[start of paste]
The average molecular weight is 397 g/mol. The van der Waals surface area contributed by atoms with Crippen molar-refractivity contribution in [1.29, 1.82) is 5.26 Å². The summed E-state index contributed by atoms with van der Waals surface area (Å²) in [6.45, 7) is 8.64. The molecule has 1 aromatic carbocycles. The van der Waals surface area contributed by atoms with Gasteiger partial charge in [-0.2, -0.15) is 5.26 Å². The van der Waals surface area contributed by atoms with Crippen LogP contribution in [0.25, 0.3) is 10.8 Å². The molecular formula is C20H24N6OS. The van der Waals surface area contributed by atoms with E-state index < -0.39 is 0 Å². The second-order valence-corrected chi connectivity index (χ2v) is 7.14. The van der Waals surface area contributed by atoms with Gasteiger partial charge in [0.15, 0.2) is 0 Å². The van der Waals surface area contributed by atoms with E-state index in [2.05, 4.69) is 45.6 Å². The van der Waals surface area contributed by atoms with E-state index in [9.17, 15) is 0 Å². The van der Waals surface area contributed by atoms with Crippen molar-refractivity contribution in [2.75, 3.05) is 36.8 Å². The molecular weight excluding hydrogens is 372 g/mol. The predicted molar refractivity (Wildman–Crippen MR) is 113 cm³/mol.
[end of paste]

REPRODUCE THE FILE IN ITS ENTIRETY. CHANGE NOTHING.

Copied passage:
The average molecular weight is 397 g/mol. The van der Waals surface area contributed by atoms with Crippen molar-refractivity contribution in [1.29, 1.82) is 5.26 Å². The summed E-state index contributed by atoms with van der Waals surface area (Å²) in [6.45, 7) is 8.64. The molecule has 1 aromatic carbocycles. The van der Waals surface area contributed by atoms with Gasteiger partial charge in [-0.2, -0.15) is 5.26 Å². The van der Waals surface area contributed by atoms with Crippen LogP contribution in [0.25, 0.3) is 10.8 Å². The molecular formula is C20H24N6OS. The van der Waals surface area contributed by atoms with E-state index < -0.39 is 0 Å². The second-order valence-corrected chi connectivity index (χ2v) is 7.14. The van der Waals surface area contributed by atoms with Gasteiger partial charge in [0.15, 0.2) is 0 Å². The van der Waals surface area contributed by atoms with E-state index in [2.05, 4.69) is 45.6 Å². The van der Waals surface area contributed by atoms with E-state index in [9.17, 15) is 0 Å². The van der Waals surface area contributed by atoms with Crippen molar-refractivity contribution in [2.75, 3.05) is 36.8 Å². The molecular weight excluding hydrogens is 372 g/mol. The predicted molar refractivity (Wildman–Crippen MR) is 113 cm³/mol.